£300 per month for your car is the first thing I would change. I assume that's a lease deal, you don't own it?........
    Originally posted by ProDave
    young driver? the insurance could well be a big chunk
    • BBH123
    • By BBH123 13th Sep 17, 10:07 AM
    • 405 Posts
    • 543 Thanks
    BBH123
    For me its not nearly enough, its all very well saying how to keep costs to a minimum and I agree with those but its the sheer cost of things these days and I certainly wouldnt do it without an emergency lump sum behind me.

    My first thought is why have a £300 per month car if you cant afford to do anything else, or plan for a move closer to work where you can do without a car or buy a run around.

    For me the budget is too tight , it doesnt allow any flexibility and costs are going up quicker than wages IME so another round of council tax / electric increases and that £100 becomes 90, 80 and so on.
    • PasturesNew
    • By PasturesNew 13th Sep 17, 10:18 AM
    • 59,894 Posts
    • 350,155 Thanks
    PasturesNew
    It depends on many factors. The car is the biggest issue - ALWAYS try to pay cash for cars. If you do that it's yours and not a financial headache.
    If you own your car and it breaks down, you've got to find the money to get to work AND pay for it to be fixed. If you owe money on it you also have to pay for a car you can't use!

    When you rent anywhere you also need to start saving for your next move - as you don't know when that might be thrust upon you and so should be considered a "priority save". If rent is £500/month then to move you'd need to find fees, new deposit, rent up front - so from day one you need to be saving towards that "in case", which could be £1500-2000.

    How can you get to work without the car if it breaks? Where's the money coming from to fix it?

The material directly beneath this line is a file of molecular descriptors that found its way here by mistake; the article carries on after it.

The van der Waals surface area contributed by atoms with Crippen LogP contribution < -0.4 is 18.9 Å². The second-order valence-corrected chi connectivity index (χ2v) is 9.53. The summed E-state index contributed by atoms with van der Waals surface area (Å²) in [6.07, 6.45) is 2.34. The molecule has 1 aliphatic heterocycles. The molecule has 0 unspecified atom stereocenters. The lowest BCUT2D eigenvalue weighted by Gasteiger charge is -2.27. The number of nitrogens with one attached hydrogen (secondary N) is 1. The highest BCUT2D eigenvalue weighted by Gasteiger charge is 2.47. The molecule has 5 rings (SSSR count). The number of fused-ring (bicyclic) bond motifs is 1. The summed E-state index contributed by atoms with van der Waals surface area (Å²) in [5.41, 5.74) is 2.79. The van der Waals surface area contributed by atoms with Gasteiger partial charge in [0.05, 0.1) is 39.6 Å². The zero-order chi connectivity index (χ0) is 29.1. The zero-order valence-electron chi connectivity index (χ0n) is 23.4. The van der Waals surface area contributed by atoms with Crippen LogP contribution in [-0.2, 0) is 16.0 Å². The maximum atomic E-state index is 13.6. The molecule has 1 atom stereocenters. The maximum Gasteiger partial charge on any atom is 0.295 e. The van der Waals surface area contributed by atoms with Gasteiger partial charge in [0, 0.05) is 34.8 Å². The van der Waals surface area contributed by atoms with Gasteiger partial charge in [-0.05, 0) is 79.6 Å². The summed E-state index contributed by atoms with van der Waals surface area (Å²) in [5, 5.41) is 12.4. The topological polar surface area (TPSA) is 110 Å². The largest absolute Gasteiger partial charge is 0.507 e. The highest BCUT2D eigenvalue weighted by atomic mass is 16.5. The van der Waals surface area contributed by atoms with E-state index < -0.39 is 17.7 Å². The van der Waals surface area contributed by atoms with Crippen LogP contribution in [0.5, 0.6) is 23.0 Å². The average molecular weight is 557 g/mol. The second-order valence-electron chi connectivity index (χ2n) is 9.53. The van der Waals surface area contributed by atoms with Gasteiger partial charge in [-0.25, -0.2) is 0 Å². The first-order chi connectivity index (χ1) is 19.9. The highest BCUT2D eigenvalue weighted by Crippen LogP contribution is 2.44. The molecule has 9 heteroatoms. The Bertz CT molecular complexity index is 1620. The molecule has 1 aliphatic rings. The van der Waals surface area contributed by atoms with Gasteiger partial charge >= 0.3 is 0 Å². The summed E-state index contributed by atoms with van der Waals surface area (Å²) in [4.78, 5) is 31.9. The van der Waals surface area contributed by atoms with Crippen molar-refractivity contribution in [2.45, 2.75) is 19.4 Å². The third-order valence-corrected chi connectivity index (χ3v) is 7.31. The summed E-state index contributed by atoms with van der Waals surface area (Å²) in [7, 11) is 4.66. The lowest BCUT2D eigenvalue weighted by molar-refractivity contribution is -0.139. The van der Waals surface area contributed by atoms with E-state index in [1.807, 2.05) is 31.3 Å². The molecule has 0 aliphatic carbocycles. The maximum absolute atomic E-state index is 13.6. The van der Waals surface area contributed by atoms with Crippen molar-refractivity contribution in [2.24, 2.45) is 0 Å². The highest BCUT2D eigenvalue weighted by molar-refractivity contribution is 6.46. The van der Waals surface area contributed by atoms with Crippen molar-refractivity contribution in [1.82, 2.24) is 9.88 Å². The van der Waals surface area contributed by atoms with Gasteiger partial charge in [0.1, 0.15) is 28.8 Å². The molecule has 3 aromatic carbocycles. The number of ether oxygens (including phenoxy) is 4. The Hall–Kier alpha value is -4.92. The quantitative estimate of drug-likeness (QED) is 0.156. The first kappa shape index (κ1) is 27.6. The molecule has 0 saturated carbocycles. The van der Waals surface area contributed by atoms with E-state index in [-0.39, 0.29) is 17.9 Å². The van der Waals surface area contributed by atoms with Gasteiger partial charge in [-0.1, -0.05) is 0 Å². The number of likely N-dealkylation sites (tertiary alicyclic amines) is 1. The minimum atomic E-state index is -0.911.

Anybody can live on £1300/month ... unless something changes. What if you lost your job/how much is LHA for you? What if the car breaks down/how could you get to work?

    If you own the car outright and live Ĺ a mile from where you work ... then £1300/month is very doable. If you drive 20 miles to work and were "lucky to get this salary" and if the car breaks down you're stuffed.

    It's rarely ONE individual life event that pushes people to the edge and beyond - it's an unexpected 2-3 events occurring in short time that's all too much to recover from.

    After rent and car = £400. That doesn't really leave enough.
    Council tax might be £100-120/month. Other bills £100-120.
    Beans on toast with cheese on toast and cleaning stuff, loo roll, etc, is £100/month.
    Last edited by PasturesNew; 13-09-2017 at 10:21 AM.
    • TBagpuss
    • By TBagpuss 13th Sep 17, 10:52 AM
    • 5,867 Posts
    • 7,618 Thanks
    TBagpuss
    As others have said, it depends an awful lot on what your other outgoings are. I'd suggest that you do 2 things.

    1. Sit down and drawn up a budget, (i'd recommend using a spreadsheet , then you can 'tweak' it easily!) list all of the outgoings you will have when you move out, including bills, food, travel costs, clothes, hair, social life etc. Obviously you won't have exact figures for eveything now, but ask friends who are living in the sort of property you are thinking of if they would be willing to give you an idea of what they apy for gs, electricity and water, look up the council tax bands for the area etc to get a good idea.

    2. make a second list or spread sheet of where your money is currently going. Be completely honest with yourself, and if necessary make notes every date of exactly what you spend (including things like coffee and small spends)